Scientists Just Detected A Signal From 8.8 Billion Years Ago As They 'Peer Into The Early Universe'

Researchers have just caught onto a radio signal which has come from deeper depths of the universe than we’ve ever recorded before.

That means it’s more than eight billion years old.

That’s right – a signal from the most distant galaxy ever recorded was detected this month by a huge radio telescope in India, called the Giant Metrewave Radio Telescope (GMRT).

Obviously the further away a galaxy is, the harder it is for telescopes to pick up signals.

But researchers in Canada and India have caught the radio signal at a specific wavelength (called 21cm line), meaning they have heard the sound of this particular galaxy for the first time.

It means that scientists might now be able to understand how stars form in far-away galaxies.

Arnab Chakraborty, from Montreal’s McGill University, explained: “A galaxy emits different kinds of radio signals.

“Until now, it’s only been possible to capture this particular signal from a galaxy nearby, limiting our knowledge to those galaxies closer to Earth.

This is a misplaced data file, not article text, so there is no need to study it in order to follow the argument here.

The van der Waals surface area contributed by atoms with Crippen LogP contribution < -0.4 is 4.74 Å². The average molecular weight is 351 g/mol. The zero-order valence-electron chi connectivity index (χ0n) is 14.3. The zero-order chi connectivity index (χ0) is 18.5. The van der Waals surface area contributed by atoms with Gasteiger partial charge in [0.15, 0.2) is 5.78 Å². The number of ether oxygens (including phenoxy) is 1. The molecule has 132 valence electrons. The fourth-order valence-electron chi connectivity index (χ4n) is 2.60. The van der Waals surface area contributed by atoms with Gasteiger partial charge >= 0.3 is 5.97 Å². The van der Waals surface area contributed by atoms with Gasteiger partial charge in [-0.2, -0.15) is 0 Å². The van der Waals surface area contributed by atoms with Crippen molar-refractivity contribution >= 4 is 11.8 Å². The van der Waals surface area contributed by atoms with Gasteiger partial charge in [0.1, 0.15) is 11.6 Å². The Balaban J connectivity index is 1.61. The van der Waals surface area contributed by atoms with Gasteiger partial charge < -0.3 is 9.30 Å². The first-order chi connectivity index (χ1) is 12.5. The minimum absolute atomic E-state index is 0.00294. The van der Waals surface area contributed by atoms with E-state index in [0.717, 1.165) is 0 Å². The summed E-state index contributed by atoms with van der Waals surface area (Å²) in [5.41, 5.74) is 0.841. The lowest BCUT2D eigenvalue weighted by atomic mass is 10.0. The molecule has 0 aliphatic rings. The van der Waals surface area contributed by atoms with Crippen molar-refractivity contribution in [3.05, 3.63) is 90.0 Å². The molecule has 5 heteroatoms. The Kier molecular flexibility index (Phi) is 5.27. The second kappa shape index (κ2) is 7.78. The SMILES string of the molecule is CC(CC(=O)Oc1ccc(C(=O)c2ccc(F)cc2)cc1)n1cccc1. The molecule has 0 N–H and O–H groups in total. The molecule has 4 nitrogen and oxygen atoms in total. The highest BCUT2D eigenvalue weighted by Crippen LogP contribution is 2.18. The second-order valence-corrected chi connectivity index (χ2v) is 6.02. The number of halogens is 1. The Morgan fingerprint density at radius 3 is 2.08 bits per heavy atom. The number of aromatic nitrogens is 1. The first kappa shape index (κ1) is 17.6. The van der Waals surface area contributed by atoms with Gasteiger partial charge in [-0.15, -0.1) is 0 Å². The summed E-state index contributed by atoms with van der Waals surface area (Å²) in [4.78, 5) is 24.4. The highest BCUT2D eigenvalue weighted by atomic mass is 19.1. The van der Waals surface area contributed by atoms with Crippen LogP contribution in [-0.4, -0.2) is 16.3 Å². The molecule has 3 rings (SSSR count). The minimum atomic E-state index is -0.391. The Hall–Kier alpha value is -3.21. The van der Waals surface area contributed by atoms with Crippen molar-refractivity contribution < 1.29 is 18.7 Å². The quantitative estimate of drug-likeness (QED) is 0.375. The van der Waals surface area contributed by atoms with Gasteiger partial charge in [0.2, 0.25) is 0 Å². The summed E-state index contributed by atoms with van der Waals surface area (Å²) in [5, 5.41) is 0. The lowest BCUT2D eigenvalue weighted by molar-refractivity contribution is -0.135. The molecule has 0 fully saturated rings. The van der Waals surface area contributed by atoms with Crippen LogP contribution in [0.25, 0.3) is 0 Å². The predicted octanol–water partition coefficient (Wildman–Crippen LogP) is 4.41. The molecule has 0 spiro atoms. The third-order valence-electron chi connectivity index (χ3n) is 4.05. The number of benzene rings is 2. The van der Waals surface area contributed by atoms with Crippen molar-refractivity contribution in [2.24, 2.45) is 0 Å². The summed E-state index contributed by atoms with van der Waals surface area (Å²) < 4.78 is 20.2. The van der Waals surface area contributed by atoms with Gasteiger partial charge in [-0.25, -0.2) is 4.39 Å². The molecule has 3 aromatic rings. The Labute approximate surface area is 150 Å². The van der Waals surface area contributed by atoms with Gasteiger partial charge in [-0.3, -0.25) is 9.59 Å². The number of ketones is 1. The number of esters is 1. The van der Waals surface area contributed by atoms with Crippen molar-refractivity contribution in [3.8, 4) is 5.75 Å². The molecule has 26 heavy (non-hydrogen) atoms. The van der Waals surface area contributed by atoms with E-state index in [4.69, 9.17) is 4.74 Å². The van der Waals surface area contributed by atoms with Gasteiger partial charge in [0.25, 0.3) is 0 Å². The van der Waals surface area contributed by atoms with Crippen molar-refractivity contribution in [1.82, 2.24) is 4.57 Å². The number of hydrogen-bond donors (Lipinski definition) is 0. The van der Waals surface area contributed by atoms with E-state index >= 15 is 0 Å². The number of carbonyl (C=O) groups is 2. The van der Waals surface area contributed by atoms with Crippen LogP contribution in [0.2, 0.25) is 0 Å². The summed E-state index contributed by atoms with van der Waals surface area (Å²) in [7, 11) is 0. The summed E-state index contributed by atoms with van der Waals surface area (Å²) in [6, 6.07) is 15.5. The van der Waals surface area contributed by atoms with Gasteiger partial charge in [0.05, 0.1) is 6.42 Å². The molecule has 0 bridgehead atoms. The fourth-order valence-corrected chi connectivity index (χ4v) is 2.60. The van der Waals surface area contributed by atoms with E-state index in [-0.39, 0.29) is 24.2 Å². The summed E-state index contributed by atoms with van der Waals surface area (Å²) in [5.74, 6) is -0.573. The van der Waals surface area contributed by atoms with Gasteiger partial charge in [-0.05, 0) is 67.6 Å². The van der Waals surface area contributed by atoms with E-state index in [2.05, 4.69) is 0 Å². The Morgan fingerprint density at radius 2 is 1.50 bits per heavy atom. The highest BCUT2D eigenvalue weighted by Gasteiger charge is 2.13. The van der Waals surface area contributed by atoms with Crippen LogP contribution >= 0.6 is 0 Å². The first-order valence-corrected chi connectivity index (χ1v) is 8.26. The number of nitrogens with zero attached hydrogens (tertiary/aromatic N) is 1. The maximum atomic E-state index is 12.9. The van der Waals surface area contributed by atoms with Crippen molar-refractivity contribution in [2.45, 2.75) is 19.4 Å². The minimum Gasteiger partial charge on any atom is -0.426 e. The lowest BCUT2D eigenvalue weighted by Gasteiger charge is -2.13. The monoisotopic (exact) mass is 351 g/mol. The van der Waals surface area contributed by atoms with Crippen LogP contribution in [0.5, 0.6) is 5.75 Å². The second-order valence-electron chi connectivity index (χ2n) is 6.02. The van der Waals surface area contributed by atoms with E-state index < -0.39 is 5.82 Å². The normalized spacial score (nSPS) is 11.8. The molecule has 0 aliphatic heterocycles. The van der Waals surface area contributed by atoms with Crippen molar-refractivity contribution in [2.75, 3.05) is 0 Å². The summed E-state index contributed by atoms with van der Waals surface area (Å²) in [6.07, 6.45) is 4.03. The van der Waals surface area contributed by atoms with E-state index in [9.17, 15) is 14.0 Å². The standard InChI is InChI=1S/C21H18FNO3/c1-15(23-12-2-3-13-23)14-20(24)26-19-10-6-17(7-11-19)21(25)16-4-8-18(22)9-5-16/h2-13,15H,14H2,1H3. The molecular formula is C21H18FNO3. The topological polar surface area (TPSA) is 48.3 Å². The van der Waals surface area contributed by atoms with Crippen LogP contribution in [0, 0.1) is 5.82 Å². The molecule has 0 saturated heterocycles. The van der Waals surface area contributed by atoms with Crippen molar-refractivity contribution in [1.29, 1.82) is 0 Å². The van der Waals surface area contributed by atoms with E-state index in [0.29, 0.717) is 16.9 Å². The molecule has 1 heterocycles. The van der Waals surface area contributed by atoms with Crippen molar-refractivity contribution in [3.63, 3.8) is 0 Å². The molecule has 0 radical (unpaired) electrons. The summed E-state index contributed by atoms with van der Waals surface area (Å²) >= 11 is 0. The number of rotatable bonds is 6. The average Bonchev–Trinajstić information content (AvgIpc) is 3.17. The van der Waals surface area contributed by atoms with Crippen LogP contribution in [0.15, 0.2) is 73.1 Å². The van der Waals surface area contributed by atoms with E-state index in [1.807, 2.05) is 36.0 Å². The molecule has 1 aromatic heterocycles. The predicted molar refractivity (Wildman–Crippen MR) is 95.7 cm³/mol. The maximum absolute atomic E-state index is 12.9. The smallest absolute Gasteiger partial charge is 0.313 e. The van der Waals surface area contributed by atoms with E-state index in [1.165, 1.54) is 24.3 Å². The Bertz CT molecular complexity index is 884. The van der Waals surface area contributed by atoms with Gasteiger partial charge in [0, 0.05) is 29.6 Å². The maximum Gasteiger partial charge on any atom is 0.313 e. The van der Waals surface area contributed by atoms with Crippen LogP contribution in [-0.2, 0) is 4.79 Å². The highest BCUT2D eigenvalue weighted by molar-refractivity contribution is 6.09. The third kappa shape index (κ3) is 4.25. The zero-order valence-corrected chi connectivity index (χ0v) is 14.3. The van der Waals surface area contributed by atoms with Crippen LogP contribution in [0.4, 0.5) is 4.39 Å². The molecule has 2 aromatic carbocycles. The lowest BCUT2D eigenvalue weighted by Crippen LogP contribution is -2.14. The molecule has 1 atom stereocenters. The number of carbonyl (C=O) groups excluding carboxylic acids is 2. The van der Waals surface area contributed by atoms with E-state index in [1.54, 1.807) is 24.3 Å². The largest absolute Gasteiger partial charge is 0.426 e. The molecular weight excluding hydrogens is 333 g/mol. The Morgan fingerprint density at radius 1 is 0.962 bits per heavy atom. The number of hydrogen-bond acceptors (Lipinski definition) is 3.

“But thanks to the help of a naturally occurring phenomenon called gravitational lensing, we can capture a faint signal from a record-breaking distance.

“This will help us understand the composition of galaxies at much greater distances from Earth.”

The astronomers have now found that the atomic mass of the gas contents of this galaxy was almost twice the mass of stars visible to Earth.

The signal was detected through “gravitational lensing”, where waves are “bent” by large objects between the galaxy and the Earth’s telescopes.

This then magnifies them, so they can be detected.

This signal in particular was from a galaxy which was 4.9 billion years old, meaning it’s the equivalent of “a look-back in time of 8.8 billion years”.

As co-author of the report, Nirupam Roy, said: “Gravitational lensing magnifies the signal coming form a distant object to help us peer into the early universe.”

It means scientists will be able to see how parts of space evolved.